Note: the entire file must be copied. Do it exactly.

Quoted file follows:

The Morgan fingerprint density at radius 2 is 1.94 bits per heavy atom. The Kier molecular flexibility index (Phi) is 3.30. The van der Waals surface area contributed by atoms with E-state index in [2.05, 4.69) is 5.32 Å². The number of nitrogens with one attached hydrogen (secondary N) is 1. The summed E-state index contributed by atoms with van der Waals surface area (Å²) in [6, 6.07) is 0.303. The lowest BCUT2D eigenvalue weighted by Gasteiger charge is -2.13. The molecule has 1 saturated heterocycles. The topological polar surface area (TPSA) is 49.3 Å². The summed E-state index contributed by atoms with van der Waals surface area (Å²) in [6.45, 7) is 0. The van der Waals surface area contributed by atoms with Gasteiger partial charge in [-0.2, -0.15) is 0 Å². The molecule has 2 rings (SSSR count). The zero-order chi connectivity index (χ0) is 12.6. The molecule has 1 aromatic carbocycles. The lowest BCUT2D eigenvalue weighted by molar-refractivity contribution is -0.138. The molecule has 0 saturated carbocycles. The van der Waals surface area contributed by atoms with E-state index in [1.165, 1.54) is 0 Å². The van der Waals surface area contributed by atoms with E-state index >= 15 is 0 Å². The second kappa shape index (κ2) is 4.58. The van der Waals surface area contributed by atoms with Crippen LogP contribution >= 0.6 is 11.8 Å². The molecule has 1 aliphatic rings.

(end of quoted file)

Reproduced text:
The Morgan fingerprint density at radius 2 is 1.94 bits per heavy atom. The Kier molecular flexibility index (Phi) is 3.30. The van der Waals surface area contributed by atoms with E-state index in [2.05, 4.69) is 5.32 Å². The number of nitrogens with one attached hydrogen (secondary N) is 1. The summed E-state index contributed by atoms with van der Waals surface area (Å²) in [6, 6.07) is 0.303. The lowest BCUT2D eigenvalue weighted by Gasteiger charge is -2.13. The molecule has 1 saturated heterocycles. The topological polar surface area (TPSA) is 49.3 Å². The summed E-state index contributed by atoms with van der Waals surface area (Å²) in [6.45, 7) is 0. The van der Waals surface area contributed by atoms with Gasteiger partial charge in [-0.2, -0.15) is 0 Å². The molecule has 2 rings (SSSR count). The zero-order chi connectivity index (χ0) is 12.6. The molecule has 1 aromatic carbocycles. The lowest BCUT2D eigenvalue weighted by molar-refractivity contribution is -0.138. The molecule has 0 saturated carbocycles. The van der Waals surface area contributed by atoms with E-state index in [1.165, 1.54) is 0 Å². The van der Waals surface area contributed by atoms with E-state index >= 15 is 0 Å². The second kappa shape index (κ2) is 4.58. The van der Waals surface area contributed by atoms with Crippen LogP contribution >= 0.6 is 11.8 Å². The molecule has 1 aliphatic rings.